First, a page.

Look Back/Look Ahead: Take some quiet time to write down what you thought really worked in your career/job over the past year and what didn’t work as well. Determine what you can do better/differently/more of/less of in the coming year that will make you more efficient and effective in your job.

Be Thankful: Reflect on the moments — both small and big — that made you feel successful in 2011 and the people who supported you, connected you to someone else, and/or gave you positive feedback that helped you stay focused on your goals. Then, send those people a thank you note. It may sound hokey,but they will appreciate it, and you’ll stay top of mind for them in the New Year.

Do What Makes You Happy: Most of us spend more time at work than anywhere else, so it’s important to be fulfilled in what you do. Think about what would make you happier in your career and what changes you might make to help you get there. It could be as minor as telling your staff that you need an hour of “quiet time” each day to focus on strategy and not be distracted by constant interruption or emails. Or, it could be as drastic as switching careers or starting your own company, as Meryl recently did after doing PR in-house and at agencies for several years. Now is the time to take a risk, make a change and figure out how to advance your career — and happiness — in 2012.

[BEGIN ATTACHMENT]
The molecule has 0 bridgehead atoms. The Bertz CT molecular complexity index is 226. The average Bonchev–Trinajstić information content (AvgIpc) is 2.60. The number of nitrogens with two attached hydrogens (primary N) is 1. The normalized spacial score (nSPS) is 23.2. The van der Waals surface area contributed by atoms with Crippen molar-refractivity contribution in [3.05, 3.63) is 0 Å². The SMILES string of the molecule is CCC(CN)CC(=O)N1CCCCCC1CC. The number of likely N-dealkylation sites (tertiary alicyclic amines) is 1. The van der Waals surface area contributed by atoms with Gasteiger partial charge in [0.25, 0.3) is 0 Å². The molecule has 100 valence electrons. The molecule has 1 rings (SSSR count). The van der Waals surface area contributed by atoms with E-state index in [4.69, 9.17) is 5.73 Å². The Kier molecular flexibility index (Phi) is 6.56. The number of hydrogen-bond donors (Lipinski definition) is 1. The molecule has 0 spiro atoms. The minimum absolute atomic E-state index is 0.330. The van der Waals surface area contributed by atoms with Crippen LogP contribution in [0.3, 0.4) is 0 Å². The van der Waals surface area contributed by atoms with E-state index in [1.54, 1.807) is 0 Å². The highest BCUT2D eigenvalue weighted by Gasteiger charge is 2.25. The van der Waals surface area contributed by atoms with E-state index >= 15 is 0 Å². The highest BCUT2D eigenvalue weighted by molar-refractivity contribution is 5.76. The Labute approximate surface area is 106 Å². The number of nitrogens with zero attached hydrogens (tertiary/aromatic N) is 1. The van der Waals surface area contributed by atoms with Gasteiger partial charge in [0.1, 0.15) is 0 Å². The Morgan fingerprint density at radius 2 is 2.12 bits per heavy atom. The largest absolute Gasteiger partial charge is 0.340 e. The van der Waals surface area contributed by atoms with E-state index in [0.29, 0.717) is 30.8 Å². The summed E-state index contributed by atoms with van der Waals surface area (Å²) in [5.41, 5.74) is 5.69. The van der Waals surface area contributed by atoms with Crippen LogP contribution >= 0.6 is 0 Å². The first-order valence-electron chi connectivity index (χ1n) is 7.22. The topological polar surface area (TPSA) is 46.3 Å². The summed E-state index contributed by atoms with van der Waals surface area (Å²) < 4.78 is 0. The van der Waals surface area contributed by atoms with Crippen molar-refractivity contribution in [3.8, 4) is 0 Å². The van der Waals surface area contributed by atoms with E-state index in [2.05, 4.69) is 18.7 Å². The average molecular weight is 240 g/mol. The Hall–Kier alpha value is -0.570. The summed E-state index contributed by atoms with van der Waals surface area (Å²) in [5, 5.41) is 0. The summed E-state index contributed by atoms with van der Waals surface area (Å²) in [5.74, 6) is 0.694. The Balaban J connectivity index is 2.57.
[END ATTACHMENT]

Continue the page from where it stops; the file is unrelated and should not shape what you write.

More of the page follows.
Have any New Year’s advice, book or blog recommendations to share? Tell us here, on Facebook or Twitter (@bestpublicist).

Now I Know… (AKA Advice for the Graduating Class – Part II)


They say hindsight is 20/20 and that all advice is autobiographical.  So, when we thought about offering tips to this year’s graduating class, in addition to considering some of our favorite tidbits, we asked our colleagues and contributors to share one success strategy based on their experiences: